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August 1908


Arch Intern Med (Chic). 1908;II(1):55-61. doi:10.1001/archinte.1908.00050060058003

Every new laboratory method requires confirmation from many workers before being accepted as an established aid to investigation. The Wassermann syphilis reaction seems now to have reached a stage where it can be used as an actual laboratory aid in diagnosis; and, therefore, as it has been but sparingly commented on in American journals, a brief account of its significance will not come amiss.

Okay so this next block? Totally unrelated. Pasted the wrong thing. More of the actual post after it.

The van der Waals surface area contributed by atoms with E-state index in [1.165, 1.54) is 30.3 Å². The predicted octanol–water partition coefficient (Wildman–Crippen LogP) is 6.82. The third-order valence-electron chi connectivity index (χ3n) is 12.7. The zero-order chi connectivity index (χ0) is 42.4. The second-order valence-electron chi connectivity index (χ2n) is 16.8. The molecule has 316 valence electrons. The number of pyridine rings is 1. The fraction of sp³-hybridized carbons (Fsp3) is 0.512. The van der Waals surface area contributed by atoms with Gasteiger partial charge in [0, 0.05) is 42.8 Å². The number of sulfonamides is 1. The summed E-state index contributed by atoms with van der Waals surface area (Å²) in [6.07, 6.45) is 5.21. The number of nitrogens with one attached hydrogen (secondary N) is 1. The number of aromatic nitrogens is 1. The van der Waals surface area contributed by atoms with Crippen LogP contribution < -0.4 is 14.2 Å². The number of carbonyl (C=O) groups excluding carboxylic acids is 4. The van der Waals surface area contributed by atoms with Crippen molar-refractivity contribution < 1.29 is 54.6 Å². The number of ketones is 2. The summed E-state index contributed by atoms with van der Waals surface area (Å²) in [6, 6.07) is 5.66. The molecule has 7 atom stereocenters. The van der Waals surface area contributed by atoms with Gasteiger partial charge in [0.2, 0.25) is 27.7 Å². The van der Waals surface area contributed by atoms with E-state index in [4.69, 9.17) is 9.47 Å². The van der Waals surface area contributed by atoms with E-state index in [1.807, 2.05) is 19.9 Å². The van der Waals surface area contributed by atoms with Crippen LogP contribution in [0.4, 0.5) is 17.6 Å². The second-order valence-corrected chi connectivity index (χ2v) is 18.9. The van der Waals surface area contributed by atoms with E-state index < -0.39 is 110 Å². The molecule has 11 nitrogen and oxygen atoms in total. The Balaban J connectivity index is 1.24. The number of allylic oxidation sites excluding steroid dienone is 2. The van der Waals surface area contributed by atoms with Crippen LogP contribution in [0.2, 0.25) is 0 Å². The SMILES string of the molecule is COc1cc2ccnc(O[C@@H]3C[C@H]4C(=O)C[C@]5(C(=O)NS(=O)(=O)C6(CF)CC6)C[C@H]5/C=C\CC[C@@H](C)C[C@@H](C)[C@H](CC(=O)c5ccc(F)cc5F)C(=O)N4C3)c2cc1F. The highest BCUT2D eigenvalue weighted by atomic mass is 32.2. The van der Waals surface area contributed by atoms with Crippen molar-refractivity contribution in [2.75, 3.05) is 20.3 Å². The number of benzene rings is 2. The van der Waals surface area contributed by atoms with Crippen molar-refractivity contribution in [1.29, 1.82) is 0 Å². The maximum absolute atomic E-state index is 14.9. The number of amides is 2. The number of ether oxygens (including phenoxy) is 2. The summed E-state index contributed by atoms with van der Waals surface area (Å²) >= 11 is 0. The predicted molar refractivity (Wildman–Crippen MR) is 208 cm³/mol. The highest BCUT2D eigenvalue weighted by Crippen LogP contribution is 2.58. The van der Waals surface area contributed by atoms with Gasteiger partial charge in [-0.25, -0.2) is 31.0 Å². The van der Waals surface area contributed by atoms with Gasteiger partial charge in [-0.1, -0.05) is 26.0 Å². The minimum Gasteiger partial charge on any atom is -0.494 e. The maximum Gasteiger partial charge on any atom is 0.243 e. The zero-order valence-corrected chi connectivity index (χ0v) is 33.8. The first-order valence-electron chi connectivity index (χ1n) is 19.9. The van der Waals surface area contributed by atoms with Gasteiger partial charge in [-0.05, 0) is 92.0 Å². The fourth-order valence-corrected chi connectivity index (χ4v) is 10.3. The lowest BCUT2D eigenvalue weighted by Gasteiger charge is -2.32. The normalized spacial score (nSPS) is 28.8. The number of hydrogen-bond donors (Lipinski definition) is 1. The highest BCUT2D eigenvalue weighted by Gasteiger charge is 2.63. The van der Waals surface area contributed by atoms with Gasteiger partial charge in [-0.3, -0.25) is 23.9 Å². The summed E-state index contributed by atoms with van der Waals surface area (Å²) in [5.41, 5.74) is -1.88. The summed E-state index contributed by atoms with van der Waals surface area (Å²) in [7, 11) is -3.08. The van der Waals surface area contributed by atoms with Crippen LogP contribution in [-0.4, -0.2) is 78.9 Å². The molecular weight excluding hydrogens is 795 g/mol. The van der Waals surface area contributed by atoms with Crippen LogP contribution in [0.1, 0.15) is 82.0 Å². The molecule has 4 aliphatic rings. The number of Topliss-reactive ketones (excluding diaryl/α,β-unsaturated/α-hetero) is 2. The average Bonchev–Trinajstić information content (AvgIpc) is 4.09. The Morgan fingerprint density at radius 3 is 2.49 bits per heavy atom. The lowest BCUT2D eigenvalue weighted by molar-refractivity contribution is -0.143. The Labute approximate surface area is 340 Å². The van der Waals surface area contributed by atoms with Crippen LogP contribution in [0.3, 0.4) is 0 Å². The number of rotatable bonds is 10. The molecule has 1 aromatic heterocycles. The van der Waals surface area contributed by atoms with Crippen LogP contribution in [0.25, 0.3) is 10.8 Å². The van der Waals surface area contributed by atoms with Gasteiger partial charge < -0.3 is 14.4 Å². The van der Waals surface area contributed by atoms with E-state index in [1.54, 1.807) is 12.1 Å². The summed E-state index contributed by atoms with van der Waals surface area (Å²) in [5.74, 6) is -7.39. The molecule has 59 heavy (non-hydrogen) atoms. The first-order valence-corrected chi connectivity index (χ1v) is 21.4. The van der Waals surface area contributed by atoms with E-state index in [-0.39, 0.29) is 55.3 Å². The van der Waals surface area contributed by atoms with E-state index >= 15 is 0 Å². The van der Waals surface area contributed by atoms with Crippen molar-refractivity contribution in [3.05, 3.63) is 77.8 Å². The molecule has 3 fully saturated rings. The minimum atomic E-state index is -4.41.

To make this reaction plain to every physician we begin with the main fact to be remembered, namely that all such biologic experiments are physicochemical in their essential nature. This does not imply, however, that the technic is as easy as an ordinary chemical experiment. In order that the reaction may be understood, moreover, certain terms must be made clear.

An antibody is the reaction product formed in the blood of an animal when a solution of some substance, toxic or otherwise, is injected

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